Ports/connectors: The XPS 15 comes with an SD card slot, two USB 3.0 connectors, an HDMI port, and a USB-C/ThunderBolt 3 port.

Price: Pricing starts at $999 for a model with a standard-resolution (1,920-by-1,080) display and dual-core processor and jumps quickly into the $1,600 to $2,950 range if you opt for the high-resolution display and quad-core processor.

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Dell Cyber Monday 2015

Dell Cyber Monday 2015 sale revealed: Big discounts on laptops, HDTVs and more

By on November 23, 2015 at 7:55 PM.

Dell Cyber Monday 2015 sale revealed: Big discounts on laptops, HDTVs and more

It’s not even Black Friday yet and we’re already getting hit with details on companies’ big Cyber Monday sales. Walmart announced early on Monday morning that its big Cyber Monday 2015 sale will actually start on Sunday this year, and now Dell has released its full 6-page ad full of Cyber Monday bargains on laptops, desktops, peripherals, HDTVs and more. More →

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Opinions
PC Does What Microsoft Commercials

Microsoft does what?

By on October 17, 2015 at 9:45 AM.

Microsoft does what?

Back in the day when Apple was trying to reaffirm itself in the computer business and convince buyers that Macs were better than PCs, the company came up with a slew of Mac vs. PC ads that were just hilarious. But times have changed, Apple dropped the campaign, and the current computer business looks nothing like the one from last decade. Smartphones are dominant in this “post-PC” era, and laptop and desktop makers are struggling against a marked demand decrease – interestingly, the Mac is now doing a lot better than PCs in terms of profitability.

So Microsoft does whaaaaat? More →

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Dell XPS 13 Review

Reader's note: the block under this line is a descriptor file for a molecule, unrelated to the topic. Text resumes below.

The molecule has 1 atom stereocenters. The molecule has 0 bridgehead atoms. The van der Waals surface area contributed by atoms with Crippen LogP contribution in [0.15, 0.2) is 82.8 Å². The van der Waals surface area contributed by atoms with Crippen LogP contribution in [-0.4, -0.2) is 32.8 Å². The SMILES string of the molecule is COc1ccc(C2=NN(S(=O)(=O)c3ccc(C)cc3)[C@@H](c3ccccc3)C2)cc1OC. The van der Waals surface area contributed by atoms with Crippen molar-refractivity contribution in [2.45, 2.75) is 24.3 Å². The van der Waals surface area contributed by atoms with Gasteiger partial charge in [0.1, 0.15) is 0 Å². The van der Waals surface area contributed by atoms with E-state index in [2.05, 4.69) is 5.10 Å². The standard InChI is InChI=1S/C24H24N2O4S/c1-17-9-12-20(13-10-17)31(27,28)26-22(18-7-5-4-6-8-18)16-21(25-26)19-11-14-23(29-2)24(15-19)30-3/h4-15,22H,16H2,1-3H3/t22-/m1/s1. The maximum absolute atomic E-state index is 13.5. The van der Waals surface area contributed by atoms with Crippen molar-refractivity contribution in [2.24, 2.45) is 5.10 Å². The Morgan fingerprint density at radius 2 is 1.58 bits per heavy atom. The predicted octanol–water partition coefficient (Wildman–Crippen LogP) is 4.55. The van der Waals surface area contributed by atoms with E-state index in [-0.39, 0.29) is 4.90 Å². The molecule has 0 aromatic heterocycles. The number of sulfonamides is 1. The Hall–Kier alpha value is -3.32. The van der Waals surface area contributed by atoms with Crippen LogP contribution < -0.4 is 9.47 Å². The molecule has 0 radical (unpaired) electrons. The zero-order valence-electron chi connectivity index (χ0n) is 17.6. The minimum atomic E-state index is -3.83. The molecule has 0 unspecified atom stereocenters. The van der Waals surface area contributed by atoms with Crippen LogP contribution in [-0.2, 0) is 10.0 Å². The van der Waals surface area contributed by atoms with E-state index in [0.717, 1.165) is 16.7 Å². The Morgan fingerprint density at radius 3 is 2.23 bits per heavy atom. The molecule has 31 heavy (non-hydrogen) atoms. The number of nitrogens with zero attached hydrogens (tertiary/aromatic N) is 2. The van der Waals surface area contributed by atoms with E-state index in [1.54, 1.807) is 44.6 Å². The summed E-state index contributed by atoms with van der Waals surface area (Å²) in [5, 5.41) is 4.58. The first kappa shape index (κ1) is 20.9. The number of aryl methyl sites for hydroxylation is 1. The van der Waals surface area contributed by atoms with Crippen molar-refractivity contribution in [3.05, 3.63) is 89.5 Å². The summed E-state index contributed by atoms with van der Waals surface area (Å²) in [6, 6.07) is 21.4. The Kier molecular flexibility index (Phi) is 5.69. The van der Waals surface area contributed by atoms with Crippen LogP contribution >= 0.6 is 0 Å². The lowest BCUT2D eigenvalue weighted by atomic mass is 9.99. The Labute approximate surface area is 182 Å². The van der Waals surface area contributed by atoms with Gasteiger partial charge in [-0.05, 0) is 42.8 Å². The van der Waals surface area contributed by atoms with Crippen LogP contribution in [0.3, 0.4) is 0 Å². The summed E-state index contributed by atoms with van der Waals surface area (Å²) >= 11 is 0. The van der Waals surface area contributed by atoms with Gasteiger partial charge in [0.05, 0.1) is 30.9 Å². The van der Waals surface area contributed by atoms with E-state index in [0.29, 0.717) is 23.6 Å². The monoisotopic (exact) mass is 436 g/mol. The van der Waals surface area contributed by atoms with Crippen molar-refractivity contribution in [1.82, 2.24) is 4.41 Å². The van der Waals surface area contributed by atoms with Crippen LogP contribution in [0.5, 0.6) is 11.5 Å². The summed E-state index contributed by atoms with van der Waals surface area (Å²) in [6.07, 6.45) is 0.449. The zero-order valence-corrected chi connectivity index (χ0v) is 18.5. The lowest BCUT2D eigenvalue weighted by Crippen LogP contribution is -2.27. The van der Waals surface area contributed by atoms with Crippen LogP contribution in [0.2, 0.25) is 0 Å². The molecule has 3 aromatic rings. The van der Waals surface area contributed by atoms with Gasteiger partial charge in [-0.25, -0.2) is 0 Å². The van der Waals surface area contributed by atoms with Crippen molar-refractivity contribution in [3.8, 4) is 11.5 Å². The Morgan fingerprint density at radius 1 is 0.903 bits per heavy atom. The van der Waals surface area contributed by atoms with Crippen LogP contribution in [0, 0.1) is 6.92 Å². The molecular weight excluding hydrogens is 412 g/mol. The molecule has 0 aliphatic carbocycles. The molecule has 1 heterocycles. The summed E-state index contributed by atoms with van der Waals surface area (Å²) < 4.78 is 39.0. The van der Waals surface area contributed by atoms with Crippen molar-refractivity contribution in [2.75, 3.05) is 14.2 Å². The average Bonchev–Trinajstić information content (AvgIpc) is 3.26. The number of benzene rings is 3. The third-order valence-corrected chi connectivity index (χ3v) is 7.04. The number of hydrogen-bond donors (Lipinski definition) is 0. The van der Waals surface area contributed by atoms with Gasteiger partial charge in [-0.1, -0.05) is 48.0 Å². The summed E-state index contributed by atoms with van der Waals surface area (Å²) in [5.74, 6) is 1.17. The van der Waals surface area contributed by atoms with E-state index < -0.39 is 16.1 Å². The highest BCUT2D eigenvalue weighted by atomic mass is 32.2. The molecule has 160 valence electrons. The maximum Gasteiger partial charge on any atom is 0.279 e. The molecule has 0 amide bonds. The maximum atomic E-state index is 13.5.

Dell XPS 13 Review: Better Than the MacBook Air

By on July 2, 2015 at 6:30 PM.

Dell XPS 13 Review: Better Than the MacBook Air

“I’ll give you my Mac when you pry it from my cold, dead hands” — might be the mantra of most Mac users. I can say that the new Dell XPS 13 is good enough to pry a MacBook from my — albeit animate — hands. I’ve been using the redesigned 2015 XPS 13 for the last several months and it was surprisingly easy to relegate my MacBook to backup status.

Here’s why: More →

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Dell XPS 13 Ultrabook

A CES 2015 miracle: Dell made something that looks really cool

By on January 6, 2015 at 2:15 PM.

A CES 2015 miracle: Dell made something that looks really cool

As Dell’s long history of consumer electronics flops shows, it’s never really had a reputation for cutting-edge design. That said, it looks like going private has given the company more time to refine its game and it’s just unveiled a really nice-looking ultrabook at CES 2015. More →

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Dell XPS 15 Video OS X

Video: Dell’s plan to sell Windows 8 PCs: Pretend they run OS X

By on February 3, 2014 at 2:59 PM.

Video: Dell’s plan to sell Windows 8 PCs: Pretend they run OS X

It’s safe to say that Dell’s marketing team won’t be getting any special “thank you” cards from Microsoft this year. The Verge has spotted a new ad for Dell’s new Dell XPS 15 laptop that seemingly dual boots Windows 8 and OS X. Of course, the computer only runs Windows 8 and it looks like the advertising agency took a little too much creative license with the way it decided to show off its best features. The most comical part comes when the woman in the video swipes Windows 8’s Metro interface from the right-hand side of the screen and it immediately switches to OS X. The full video is posted below. More →

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Dell HDMI Dongle Android PC

Dell’s $130 dongle turns any screen into a full-featured Android PC

By on January 29, 2014 at 4:34 PM.

Dell’s $130 dongle turns any screen into a full-featured Android PC

While we wait patiently for the rise of the Android-powered TV, Dell has taken the initiative and released a portable HDMI dongle that can turn any screen with an HDMI or MHL port into an Android PC, complete with access to the cloud. The Wyse Cloud Connect clearly draws some inspiration from Google’s Chromecast, but based on the press release, Dell is targeting a more business-minded audience with its device. More →